The Nike+ Running Club app has been deeply integrated into the Apple Watch now since they introduced the GPS version. But I feel it is only now that it is all starting to come together and work as a holistic system.
Do you still need the phone with you?
No, you can now just run with the watch. I have the Apple Watch 4 with both the GPS and a paid cell line connected to the watch. This, in theory, means that I have everything I need to make this work. You don’t really need to have the cell service connected to track your run, but I like the security of being able to call for help (for me or anyone else that has problems) or to pull up a map if I get lost.
There are some features that you can only setup by using the companion app on the iPhone, including: shoe tracking, route details (trail, road, etc.), and note taking. But the core items for running now work independent of the phone. You also have to use the phone app to configure the screen layout options for the Nike+ displays on the watch. Very odd, but I guess they do this to keep the watch interface as simple as possible.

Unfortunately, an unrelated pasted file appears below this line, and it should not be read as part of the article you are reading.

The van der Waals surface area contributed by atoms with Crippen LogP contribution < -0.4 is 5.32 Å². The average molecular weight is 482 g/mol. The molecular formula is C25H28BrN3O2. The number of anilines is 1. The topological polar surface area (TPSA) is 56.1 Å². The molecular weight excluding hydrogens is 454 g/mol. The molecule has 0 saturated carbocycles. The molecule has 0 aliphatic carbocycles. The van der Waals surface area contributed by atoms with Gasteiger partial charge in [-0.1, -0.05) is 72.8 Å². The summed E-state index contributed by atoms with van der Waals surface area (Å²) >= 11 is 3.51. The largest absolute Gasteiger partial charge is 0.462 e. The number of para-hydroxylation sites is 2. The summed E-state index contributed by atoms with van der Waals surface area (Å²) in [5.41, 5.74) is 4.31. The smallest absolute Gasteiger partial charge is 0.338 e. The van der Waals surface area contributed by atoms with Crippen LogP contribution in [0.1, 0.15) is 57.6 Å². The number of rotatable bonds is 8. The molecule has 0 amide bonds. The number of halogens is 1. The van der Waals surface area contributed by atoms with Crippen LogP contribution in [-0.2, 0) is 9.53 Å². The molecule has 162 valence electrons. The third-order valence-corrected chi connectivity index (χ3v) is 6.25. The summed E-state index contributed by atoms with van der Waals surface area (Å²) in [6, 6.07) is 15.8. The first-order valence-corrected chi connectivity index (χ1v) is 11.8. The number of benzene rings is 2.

Some other observations with this: if you want to use the watch during the run and have your phone with you, you’ll probably still need to start it from your watch. Occasionally, when I start it from my phone it will appear on my watch, but mostly it doesn’t.
Can I Run with Podcasts?
When I run I tend to listen to podcasts which now have an app on the Apple Watch, since iOS 12. You’ll need to pair you Bluetooth headphones to the watch to make this work. However, it doesn’t support playlists, so this means that after each episode ends, you have to switch over to the podcast app and select another to listen to. This works well and I haven’t yet had that screw up the run tracking.